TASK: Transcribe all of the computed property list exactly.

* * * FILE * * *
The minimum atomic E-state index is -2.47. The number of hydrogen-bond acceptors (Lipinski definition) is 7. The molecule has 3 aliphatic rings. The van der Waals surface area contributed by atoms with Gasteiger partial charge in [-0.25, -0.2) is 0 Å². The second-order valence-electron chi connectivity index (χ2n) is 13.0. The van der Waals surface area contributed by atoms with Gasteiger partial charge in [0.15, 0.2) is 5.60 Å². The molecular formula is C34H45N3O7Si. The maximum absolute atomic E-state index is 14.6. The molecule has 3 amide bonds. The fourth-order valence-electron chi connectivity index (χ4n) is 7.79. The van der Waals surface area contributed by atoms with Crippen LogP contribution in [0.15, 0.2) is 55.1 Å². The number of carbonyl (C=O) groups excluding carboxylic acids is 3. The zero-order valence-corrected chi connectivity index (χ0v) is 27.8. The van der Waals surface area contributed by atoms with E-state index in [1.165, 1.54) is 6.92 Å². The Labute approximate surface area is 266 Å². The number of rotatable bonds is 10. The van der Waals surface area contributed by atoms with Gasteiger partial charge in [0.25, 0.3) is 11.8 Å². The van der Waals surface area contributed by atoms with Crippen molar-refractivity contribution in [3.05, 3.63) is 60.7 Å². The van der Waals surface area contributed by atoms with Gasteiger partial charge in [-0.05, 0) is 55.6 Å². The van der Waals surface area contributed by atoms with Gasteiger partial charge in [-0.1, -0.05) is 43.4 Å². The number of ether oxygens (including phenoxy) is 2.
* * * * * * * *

The minimum atomic E-state index is -2.47. The number of hydrogen-bond acceptors (Lipinski definition) is 7. The molecule has 3 aliphatic rings. The van der Waals surface area contributed by atoms with Gasteiger partial charge in [-0.25, -0.2) is 0 Å². The second-order valence-electron chi connectivity index (χ2n) is 13.0. The van der Waals surface area contributed by atoms with Gasteiger partial charge in [0.15, 0.2) is 5.60 Å². The molecular formula is C34H45N3O7Si. The maximum absolute atomic E-state index is 14.6. The molecule has 3 amide bonds. The fourth-order valence-electron chi connectivity index (χ4n) is 7.79. The van der Waals surface area contributed by atoms with Crippen LogP contribution in [0.15, 0.2) is 55.1 Å². The number of carbonyl (C=O) groups excluding carboxylic acids is 3. The zero-order valence-corrected chi connectivity index (χ0v) is 27.8. The van der Waals surface area contributed by atoms with E-state index in [1.165, 1.54) is 6.92 Å². The Labute approximate surface area is 266 Å². The number of rotatable bonds is 10. The van der Waals surface area contributed by atoms with Gasteiger partial charge in [0.25, 0.3) is 11.8 Å². The van der Waals surface area contributed by atoms with Crippen molar-refractivity contribution in [3.05, 3.63) is 60.7 Å². The van der Waals surface area contributed by atoms with Gasteiger partial charge in [-0.05, 0) is 55.6 Å². The van der Waals surface area contributed by atoms with Gasteiger partial charge in [-0.1, -0.05) is 43.4 Å². The number of ether oxygens (including phenoxy) is 2.